By the numbers: Microsoft could still win mobile

By the numbers: Microsoft could still win mobile

Summary: At a glance, it seems that Apple's iOS is unstoppable as a leader in smartphone operating systems — but Microsoft's opportunity comes from big- and small-screen integration.


At a glance, it seems that Apple's iOS is unstoppable as a leader in smartphone operating systems — but Microsoft's opportunity comes from big- and small-screen integration.

As this first graph shows, the proportion of web pages accessed from smartphones more than doubled last year. According to a sample of data collected by W3Counter, almost 3 per cent of web usage came from a mobile operating system, rising to more than 7 per cent last month. You can see the dominance of Apple and Android, and the low presence of Nokia's Symbian, in this chart.

The dominance of Apple and Android is probably even more pronounced, because the W3 data is based on visits to 55,000 websites — it fails to capture internet usage by apps.

(Credit: Phil Dobbie/ZDNet Australia)

So far, Windows Phone 7 doesn't even rate in the data, but this second graph shows how Microsoft still dominates when it comes to operating systems for desktop and laptops. In particular, Windows 7 has had promising take-up, already surpassing Windows XP and hitting close to double the penetration of the ill-fated Vista. According to these W3 figures, Apple has grown its share, but still only accounts for 9 per cent of the market.

(Credit: Phil Dobbie/ZDNet Australia)

Windows 8, of course, is an operating system that aims to integrate desktop, tablet and smartphone. Rapid take-up of this new system could be a turning point. Microsoft has already shown (with Windows 7) how it can launch a new operating system and grab 40 per cent of the market in just 18 months. A compelling new desktop OS that promises more functionality if replicated on our handheld devices could see Microsoft quickly surpass Apple in the mobile space. After all, it's easier for Microsoft to dominate mobiles than it is for Apple to corner the desktop OS market. When we look at the combination of mobile and fixed devices, Apple accounts for just 15 per cent of the market.

Let's also remember that our relationship with Microsoft in desktops goes back a long way. It's tied to the software and peripherals we use. Our bond with our mobile phone is much more transitory — in fact, most of us expect to move to a different model as soon as our telco contract allows. That leaves the way open for Microsoft to launch a frontal attack on the mobile space, once we've all upgraded to Windows 8.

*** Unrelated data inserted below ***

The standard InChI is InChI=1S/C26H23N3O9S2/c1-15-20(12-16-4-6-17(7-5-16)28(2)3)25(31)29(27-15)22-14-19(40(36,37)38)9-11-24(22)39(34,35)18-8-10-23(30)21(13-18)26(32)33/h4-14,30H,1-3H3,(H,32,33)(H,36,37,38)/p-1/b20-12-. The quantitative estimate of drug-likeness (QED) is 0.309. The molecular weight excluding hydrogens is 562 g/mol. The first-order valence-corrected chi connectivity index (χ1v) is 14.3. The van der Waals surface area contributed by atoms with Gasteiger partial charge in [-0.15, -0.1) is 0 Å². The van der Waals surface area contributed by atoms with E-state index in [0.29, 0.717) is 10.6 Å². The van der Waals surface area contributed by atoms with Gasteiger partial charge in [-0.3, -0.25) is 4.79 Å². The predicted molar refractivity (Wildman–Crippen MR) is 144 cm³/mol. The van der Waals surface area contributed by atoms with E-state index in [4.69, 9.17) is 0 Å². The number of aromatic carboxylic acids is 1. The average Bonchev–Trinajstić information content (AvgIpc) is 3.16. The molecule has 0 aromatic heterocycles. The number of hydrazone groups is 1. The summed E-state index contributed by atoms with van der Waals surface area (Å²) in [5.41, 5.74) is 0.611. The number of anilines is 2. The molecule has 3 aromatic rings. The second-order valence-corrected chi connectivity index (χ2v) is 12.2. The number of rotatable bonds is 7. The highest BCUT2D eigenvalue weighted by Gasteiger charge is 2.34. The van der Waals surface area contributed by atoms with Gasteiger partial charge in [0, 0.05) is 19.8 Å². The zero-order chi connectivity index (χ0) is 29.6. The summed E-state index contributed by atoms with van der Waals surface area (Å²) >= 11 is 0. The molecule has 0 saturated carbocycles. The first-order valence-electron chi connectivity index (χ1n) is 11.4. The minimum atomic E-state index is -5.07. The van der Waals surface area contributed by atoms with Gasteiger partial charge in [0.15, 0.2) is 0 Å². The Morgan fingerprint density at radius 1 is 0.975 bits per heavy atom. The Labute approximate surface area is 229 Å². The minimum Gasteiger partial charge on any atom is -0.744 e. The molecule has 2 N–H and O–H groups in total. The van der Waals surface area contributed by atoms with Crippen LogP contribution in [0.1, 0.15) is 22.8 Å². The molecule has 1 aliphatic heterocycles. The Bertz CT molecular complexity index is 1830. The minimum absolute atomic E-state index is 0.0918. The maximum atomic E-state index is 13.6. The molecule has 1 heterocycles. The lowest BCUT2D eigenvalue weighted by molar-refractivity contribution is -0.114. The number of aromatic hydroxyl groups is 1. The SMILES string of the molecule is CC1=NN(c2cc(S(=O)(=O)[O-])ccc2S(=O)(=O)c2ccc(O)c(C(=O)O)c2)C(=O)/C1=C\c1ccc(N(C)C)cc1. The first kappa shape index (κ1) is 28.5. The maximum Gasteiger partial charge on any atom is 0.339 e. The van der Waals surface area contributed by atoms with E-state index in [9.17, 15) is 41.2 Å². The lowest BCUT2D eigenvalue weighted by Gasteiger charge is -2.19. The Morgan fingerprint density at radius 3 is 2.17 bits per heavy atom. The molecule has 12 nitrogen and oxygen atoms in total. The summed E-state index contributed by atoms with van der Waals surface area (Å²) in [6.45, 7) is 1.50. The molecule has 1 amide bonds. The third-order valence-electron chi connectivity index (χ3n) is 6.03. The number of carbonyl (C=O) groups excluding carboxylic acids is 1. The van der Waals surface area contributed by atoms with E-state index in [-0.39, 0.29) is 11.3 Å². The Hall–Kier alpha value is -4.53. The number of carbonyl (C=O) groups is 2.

Don't write off Microsoft just yet. The mobile OS market could look very different in two years.

Topics: Apple, Apps, Microsoft, Mobility, Nokia


Phil Dobbie has a wealth of radio and business experience. He started his career in commercial radio in the UK and, since coming to Australia in 1991, has held senior marketing and management roles with Telstra, OzEmail, the British Tourist Authority and other telecommunications, media, travel and advertising businesses.

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  • Let's also remember that our relationship with Microsoft in desktops was enforced on us by corporate IT.
    Users are now choosing.
  • Choosing what? Any serious IT professional knows the serious downsides to Apple's OSX intergration for a windows-replacement environment.

    Lack of trained IT professionals, lack of a secure and well respected server platform and lack of programs that can easily convert its operating environment between OSX and windows - should be a total indicator of poor performance on the part of Apple's OSX environment.

    Until OSX matures more and becomes a viable replacement with serious market presence, it'll be relegated to the sidelines. While the iPhone is an excellent device, OSX wont be replacing Windows anytime soon.
  • I would not say enforced, there just is no choice for businesses. It is not in Apple's culture to sell and support to the enterprise. Corporates choose windows because they can count on mature product life cycles, training, products, support and communication.

    Apple is for small business and consumer product, it is not a bad choice or decision by Apple, it just doesn't matter to Apple to invest time in the enterprise, it isn't there core strength. Why bother fighting for a couple of hundred million when you can't win in the enterprise.

    Apple won in the consumer market, Microsoft won in the enterprise.
  • Any corporate sourcing department worth its salt would have a policy requiring at least two suppliers for hardware. Apple go to great lengths to prevent alternate manufacturers creating compatible equipment. Anyone remember the Wombat case in the early 1980's? Apple wrote themselves out of the corporate market the day they adopted their policy.

    I understand that IBM had a similar policy that indirectly resulted in Intel being where they are today. When they were designing the original PC, I believe they were also looking at Motorola's 68008 processor, but at the time there was no second source. They went with Intel's 8088 instead, after Intel signed a second source agreement with AMD.